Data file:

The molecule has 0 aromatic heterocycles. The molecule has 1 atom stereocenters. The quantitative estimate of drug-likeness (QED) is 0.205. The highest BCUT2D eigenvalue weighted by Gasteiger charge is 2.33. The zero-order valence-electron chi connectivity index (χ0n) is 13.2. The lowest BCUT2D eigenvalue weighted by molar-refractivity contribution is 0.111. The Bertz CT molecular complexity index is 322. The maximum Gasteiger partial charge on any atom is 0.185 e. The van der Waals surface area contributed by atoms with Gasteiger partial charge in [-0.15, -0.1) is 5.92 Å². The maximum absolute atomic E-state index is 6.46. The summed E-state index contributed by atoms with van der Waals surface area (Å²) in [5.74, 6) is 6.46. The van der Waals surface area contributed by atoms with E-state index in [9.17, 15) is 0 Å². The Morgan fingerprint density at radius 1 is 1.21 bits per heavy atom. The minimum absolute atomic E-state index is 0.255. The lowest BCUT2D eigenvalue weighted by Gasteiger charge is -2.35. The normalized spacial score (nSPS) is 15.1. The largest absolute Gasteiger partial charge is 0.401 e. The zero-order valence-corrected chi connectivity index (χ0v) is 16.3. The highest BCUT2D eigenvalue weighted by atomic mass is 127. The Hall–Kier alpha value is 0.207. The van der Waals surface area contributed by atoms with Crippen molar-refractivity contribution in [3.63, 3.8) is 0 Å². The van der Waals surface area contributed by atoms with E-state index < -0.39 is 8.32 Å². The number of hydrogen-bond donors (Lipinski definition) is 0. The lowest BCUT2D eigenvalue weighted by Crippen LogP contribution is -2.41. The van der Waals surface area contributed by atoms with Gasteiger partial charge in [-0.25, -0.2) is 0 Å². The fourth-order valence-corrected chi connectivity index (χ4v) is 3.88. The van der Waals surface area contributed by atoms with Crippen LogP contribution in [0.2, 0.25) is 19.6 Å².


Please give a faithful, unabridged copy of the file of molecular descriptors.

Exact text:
The molecule has 0 aromatic heterocycles. The molecule has 1 atom stereocenters. The quantitative estimate of drug-likeness (QED) is 0.205. The highest BCUT2D eigenvalue weighted by Gasteiger charge is 2.33. The zero-order valence-electron chi connectivity index (χ0n) is 13.2. The lowest BCUT2D eigenvalue weighted by molar-refractivity contribution is 0.111. The Bertz CT molecular complexity index is 322. The maximum Gasteiger partial charge on any atom is 0.185 e. The van der Waals surface area contributed by atoms with Gasteiger partial charge in [-0.15, -0.1) is 5.92 Å². The maximum absolute atomic E-state index is 6.46. The summed E-state index contributed by atoms with van der Waals surface area (Å²) in [5.74, 6) is 6.46. The van der Waals surface area contributed by atoms with E-state index in [9.17, 15) is 0 Å². The Morgan fingerprint density at radius 1 is 1.21 bits per heavy atom. The minimum absolute atomic E-state index is 0.255. The lowest BCUT2D eigenvalue weighted by Gasteiger charge is -2.35. The normalized spacial score (nSPS) is 15.1. The largest absolute Gasteiger partial charge is 0.401 e. The zero-order valence-corrected chi connectivity index (χ0v) is 16.3. The highest BCUT2D eigenvalue weighted by atomic mass is 127. The Hall–Kier alpha value is 0.207. The van der Waals surface area contributed by atoms with Crippen molar-refractivity contribution in [3.63, 3.8) is 0 Å². The van der Waals surface area contributed by atoms with E-state index < -0.39 is 8.32 Å². The number of hydrogen-bond donors (Lipinski definition) is 0. The lowest BCUT2D eigenvalue weighted by Crippen LogP contribution is -2.41. The van der Waals surface area contributed by atoms with Gasteiger partial charge in [-0.25, -0.2) is 0 Å². The fourth-order valence-corrected chi connectivity index (χ4v) is 3.88. The van der Waals surface area contributed by atoms with Crippen LogP contribution in [0.2, 0.25) is 19.6 Å².